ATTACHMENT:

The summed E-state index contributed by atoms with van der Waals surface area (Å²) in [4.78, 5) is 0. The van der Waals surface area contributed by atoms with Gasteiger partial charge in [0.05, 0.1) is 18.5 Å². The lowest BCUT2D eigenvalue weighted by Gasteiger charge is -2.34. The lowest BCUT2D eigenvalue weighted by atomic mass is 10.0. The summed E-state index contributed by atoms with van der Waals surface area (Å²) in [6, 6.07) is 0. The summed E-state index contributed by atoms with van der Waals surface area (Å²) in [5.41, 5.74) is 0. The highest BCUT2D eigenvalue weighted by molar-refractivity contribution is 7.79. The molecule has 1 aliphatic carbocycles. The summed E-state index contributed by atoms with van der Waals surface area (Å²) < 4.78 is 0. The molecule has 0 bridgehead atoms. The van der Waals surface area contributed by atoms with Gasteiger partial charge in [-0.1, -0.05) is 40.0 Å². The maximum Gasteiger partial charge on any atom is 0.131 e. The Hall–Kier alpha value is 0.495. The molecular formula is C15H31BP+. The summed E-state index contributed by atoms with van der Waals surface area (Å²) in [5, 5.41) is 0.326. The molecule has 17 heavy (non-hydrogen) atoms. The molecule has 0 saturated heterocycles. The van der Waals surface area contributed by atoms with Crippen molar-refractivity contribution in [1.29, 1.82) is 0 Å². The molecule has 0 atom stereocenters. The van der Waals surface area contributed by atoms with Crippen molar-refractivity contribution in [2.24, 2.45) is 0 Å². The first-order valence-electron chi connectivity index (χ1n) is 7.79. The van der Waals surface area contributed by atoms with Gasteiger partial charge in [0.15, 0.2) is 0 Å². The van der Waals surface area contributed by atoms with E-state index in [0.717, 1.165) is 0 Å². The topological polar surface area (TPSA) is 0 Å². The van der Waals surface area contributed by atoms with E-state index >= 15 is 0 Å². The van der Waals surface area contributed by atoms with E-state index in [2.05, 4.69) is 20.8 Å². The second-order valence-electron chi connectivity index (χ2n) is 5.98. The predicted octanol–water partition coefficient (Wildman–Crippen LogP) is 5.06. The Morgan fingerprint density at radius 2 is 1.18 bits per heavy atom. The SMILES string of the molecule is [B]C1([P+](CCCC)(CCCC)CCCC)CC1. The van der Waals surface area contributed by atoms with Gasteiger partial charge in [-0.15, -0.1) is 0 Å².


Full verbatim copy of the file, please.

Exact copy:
The summed E-state index contributed by atoms with van der Waals surface area (Å²) in [4.78, 5) is 0. The van der Waals surface area contributed by atoms with Gasteiger partial charge in [0.05, 0.1) is 18.5 Å². The lowest BCUT2D eigenvalue weighted by Gasteiger charge is -2.34. The lowest BCUT2D eigenvalue weighted by atomic mass is 10.0. The summed E-state index contributed by atoms with van der Waals surface area (Å²) in [6, 6.07) is 0. The summed E-state index contributed by atoms with van der Waals surface area (Å²) in [5.41, 5.74) is 0. The highest BCUT2D eigenvalue weighted by molar-refractivity contribution is 7.79. The molecule has 1 aliphatic carbocycles. The summed E-state index contributed by atoms with van der Waals surface area (Å²) < 4.78 is 0. The molecule has 0 bridgehead atoms. The van der Waals surface area contributed by atoms with Gasteiger partial charge in [-0.1, -0.05) is 40.0 Å². The maximum Gasteiger partial charge on any atom is 0.131 e. The Hall–Kier alpha value is 0.495. The molecular formula is C15H31BP+. The summed E-state index contributed by atoms with van der Waals surface area (Å²) in [5, 5.41) is 0.326. The molecule has 17 heavy (non-hydrogen) atoms. The molecule has 0 saturated heterocycles. The van der Waals surface area contributed by atoms with Crippen molar-refractivity contribution in [1.29, 1.82) is 0 Å². The molecule has 0 atom stereocenters. The van der Waals surface area contributed by atoms with Crippen molar-refractivity contribution in [2.24, 2.45) is 0 Å². The first-order valence-electron chi connectivity index (χ1n) is 7.79. The van der Waals surface area contributed by atoms with Gasteiger partial charge in [0.15, 0.2) is 0 Å². The van der Waals surface area contributed by atoms with E-state index in [0.717, 1.165) is 0 Å². The topological polar surface area (TPSA) is 0 Å². The van der Waals surface area contributed by atoms with E-state index >= 15 is 0 Å². The van der Waals surface area contributed by atoms with E-state index in [2.05, 4.69) is 20.8 Å². The second-order valence-electron chi connectivity index (χ2n) is 5.98. The predicted octanol–water partition coefficient (Wildman–Crippen LogP) is 5.06. The Morgan fingerprint density at radius 2 is 1.18 bits per heavy atom. The SMILES string of the molecule is [B]C1([P+](CCCC)(CCCC)CCCC)CC1. The van der Waals surface area contributed by atoms with Gasteiger partial charge in [-0.15, -0.1) is 0 Å².